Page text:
Sunday, February 19, 2017




The Other Side of Self publishing And all the things we don't know.


First, let me apologise for my absence and for not submitting my last scheduled post. I have been dealing with stuff which just didn't allow me the space nor prepared the right state of mind to get something together. But here I am.


As a relatively new published author, who chose the self publishing path, I have been consumed, frustrated and totally confused by all the stuff I don't know ...about the marketing and promoting side of self publishing.  And recently, during my researches on how to make my book available and accessible to libraries and bookstores, I have been bombarded with articles and discussions, which sent me on a Googling rampage, researching and comparing the pros and cons of using both Createspace and Ingram Spark. How those platforms benefit my book. And somewhere along the lines, I discovered - though I cannot vouch for the
credibility, as I am a novice at this whole publishing business - that libraries and bookstores don't like dealing with Createspace nor can I use my free assigned Createspace ISBN with big distributors; that bookstores don't like dealing with Createspace  etc. etc. etc. Each time I read an article, I found something new, something different, something contradictory to what I read before. And it all left me more and more confused and frustrated.

I have now set up my title with Ingram Spark, despite my state of total confusion, because I have been convinced that it is wise to do so for wider distribution and because I am determined to get my book into the book stores.

I love that word "Hope". I keep pushing on, putting one foot in front of the other, like I take one step at a time, with hopes that each step will take Force Ripe nearer to the place I envision it - on the book shelves! Will Ingram Spark help open those doors?

#ForceRipe

 https://www.amazon.com/Force-Ripe-Cindy-McKenzie-ebook/dp/B01AARG948/ref=sr_1_1?s=books&ie=UTF8&qid=1487522873&sr=1-1&keywords=force+ripe

Friday, February 17, 2017

Income Taxes Done and Mailed

by Linda Thorne

I recently finished our taxes and mailed them off to the IRS. Yep, mailed them. Used the good old United Postal Service stamp and all. Much to my chagrin that was the easy part. The process has been more complicated since I started using income and expenses for my writing career, but with expenses outweighing income considerably, it has been well worth the effort.

My dream of becoming a full-time writer started in 2005. I was so far from any success, I did not file expenses. I continued writing, getting some stories published in magazines, an anthology in 2012, but I still did not file taxes as a writer. I do not know much about IRS rules on whether writing is a hobby or a business, but I’ve avoided all that because my whole purpose since 2005 has always been a writing business versus a hobby. I’m not giving tax advice as I’m certainly far from an expert, but I sure didn’t want to mess with the IRS by calling my writing a business in the early years when I hadn't made a penny. I knew someday I’d feel better with some oomph, like having a novel published.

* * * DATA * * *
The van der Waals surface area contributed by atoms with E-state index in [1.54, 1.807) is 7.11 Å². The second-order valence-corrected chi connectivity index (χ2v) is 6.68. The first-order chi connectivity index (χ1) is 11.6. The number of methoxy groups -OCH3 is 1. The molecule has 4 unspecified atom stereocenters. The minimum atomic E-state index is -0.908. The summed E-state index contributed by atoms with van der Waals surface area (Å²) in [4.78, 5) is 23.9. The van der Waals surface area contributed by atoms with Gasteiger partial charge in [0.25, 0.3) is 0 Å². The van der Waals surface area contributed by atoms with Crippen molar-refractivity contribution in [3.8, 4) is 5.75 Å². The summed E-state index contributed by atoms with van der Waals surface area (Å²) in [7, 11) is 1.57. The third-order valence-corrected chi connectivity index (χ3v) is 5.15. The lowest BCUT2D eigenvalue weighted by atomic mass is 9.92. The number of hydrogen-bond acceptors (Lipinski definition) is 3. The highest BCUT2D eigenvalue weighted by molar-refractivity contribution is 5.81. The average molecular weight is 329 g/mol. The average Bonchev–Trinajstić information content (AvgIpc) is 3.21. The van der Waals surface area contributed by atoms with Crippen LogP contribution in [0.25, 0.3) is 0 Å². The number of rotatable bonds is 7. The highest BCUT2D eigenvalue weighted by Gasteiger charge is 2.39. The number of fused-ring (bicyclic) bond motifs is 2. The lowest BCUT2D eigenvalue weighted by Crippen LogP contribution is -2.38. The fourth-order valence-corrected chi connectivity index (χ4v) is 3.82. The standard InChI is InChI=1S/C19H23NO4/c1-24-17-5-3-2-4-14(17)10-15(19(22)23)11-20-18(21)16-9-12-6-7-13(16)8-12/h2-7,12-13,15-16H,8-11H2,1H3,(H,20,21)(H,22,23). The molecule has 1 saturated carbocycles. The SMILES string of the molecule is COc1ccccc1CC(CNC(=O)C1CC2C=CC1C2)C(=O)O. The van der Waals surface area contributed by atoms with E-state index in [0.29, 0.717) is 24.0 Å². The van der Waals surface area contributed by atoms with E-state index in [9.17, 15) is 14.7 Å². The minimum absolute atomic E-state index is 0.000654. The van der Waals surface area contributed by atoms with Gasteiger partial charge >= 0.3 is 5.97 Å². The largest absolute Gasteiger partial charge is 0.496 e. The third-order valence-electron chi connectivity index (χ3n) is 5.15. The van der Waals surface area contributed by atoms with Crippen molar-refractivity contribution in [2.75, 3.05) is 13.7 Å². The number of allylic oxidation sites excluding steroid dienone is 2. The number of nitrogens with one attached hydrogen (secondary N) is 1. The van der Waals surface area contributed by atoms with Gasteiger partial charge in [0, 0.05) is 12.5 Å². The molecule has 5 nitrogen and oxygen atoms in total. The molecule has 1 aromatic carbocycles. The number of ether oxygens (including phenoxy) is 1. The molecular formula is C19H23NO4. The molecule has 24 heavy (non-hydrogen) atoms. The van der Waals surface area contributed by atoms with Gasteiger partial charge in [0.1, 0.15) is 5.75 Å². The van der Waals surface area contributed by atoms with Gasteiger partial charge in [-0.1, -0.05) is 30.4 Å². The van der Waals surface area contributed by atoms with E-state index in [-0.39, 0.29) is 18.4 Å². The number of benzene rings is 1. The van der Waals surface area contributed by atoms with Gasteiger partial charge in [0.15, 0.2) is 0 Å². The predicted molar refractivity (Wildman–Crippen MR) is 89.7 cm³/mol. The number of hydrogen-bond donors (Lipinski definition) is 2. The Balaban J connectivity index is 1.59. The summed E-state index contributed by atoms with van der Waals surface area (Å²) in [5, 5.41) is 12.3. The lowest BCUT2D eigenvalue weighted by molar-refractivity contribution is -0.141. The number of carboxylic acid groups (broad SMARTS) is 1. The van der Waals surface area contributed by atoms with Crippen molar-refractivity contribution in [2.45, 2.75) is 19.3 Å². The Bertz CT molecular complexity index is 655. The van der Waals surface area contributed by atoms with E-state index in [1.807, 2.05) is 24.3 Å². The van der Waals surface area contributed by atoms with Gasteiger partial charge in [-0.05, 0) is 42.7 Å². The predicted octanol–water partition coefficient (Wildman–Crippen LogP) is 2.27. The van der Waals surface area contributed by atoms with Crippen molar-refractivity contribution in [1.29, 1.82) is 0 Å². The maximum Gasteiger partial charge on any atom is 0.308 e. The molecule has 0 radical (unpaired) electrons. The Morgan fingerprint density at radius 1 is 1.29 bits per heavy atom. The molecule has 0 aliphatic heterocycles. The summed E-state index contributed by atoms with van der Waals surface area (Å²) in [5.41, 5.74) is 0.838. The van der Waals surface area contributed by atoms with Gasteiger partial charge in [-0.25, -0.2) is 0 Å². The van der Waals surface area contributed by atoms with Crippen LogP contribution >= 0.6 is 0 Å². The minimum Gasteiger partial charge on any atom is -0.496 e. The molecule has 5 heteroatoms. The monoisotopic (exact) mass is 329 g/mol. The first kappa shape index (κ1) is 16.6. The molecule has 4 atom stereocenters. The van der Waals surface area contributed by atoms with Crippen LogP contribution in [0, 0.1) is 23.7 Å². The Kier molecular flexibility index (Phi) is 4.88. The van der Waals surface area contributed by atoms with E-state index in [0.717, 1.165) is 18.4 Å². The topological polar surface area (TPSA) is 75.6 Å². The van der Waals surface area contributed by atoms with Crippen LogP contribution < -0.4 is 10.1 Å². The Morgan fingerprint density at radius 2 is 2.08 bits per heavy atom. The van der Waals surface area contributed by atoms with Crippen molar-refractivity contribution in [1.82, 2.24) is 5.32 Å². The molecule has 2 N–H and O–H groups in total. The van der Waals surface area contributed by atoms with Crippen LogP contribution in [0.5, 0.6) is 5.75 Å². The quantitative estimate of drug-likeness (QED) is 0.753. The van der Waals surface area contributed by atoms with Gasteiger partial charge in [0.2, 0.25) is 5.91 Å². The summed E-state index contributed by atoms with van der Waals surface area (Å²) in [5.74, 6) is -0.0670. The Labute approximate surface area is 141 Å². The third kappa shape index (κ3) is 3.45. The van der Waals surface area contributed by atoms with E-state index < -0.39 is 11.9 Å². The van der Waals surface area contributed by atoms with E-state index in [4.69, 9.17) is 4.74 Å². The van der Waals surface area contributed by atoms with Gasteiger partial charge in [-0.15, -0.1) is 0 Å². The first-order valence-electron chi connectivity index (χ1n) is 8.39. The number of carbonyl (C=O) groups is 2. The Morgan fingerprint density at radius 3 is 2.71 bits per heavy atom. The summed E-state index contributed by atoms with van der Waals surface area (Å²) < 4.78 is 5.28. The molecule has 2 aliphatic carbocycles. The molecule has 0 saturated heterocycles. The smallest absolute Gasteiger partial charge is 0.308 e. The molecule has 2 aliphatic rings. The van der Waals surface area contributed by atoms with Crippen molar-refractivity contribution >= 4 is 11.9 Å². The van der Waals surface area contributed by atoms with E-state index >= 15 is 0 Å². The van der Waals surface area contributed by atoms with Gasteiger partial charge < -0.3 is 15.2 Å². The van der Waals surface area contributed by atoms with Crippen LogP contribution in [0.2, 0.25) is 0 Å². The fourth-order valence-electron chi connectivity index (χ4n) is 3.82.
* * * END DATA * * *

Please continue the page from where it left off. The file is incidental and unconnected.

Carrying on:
And then it happened. In 2014, my novel, Just Another Termination, was accepted for publication by Black Opal Books for a 2015 publication date. I needed to work quickly to build some sort of platform and I needed a website. With that came all the trappings of a business from business cards to paid advertising. That was the first year I filed Schedule C and claimed expenses for the “start-up” of my writing business. I made some mistakes the first year. One of them was checking the bottom of the first page of Schedule C as “some investment is not at risk.” I didn't know exactly what that meant, but it wasn’t applicable to me as the IRS wanted me to send another form to show why some were not at risk. I changed my form that year to “all investment is at risk” and that’s how I’ve filed since.

Last year I made a mistake on Schedule C and included my royalties there and then again on form 1040 as “other income,” a slight loss to me since my royalties were not big numbers (far from it). The schedule C form, I believe, is for revenue you receive on selling the books you’ve bought against the cost you paid for them along with all the other expenses. It tracks your inventory at the start of the year and then what inventory you end up with. My husband tracks my expenses for promotion, office expenses, gas and driving, entertainment. We’ve learned that food and drink expenses (always at 50%), and gas and parking are not allowed unless you are away overnight. I got to include 50% of my food and drink expenses for a trip to Mobile, Alabama in February 2016 and to Bouchercon in New Orleans in October 2016.

Local mileage and parking and food and drink might be allowed as an expense if you use your home as your office. I tried that this year. The form for that was way too complicated to me and I didn’t bother, but ALAS, I saw there was a Simplified Method Worksheet to use instead. Not simple enough for me. I think, and I could be wrong, that unless you are making a profit, you cannot expense the cost of the office you use at home. There was a place on Schedule C to include the entire square footage of your home and that of your office, which I entered as zero expense since I lost money. If I’m wrong, at least it’s there for the possibility of the IRS catching and giving me a minimal benefit if there is such a thing. They’ve actually caught and changed a few errors in my favor over the past few years.

I have heard that the IRS is skeptical of authors with losses and not a single sale for too many years. My recommendation, and again I’m not the expert, is you don’t start claiming expenses for a writing career until you know you have a sellable publication coming up soon. I’ve offered a little information from my tax experiences as a writer. If any of you have some experiences or advice to share, please do.
 

Friday, February 10, 2017

Orphan Annie


We  live on a large piece of land, so it is ideal for a dog.  On the other hand, we travel a lot, by airplane, which does not make a dog an idea pet.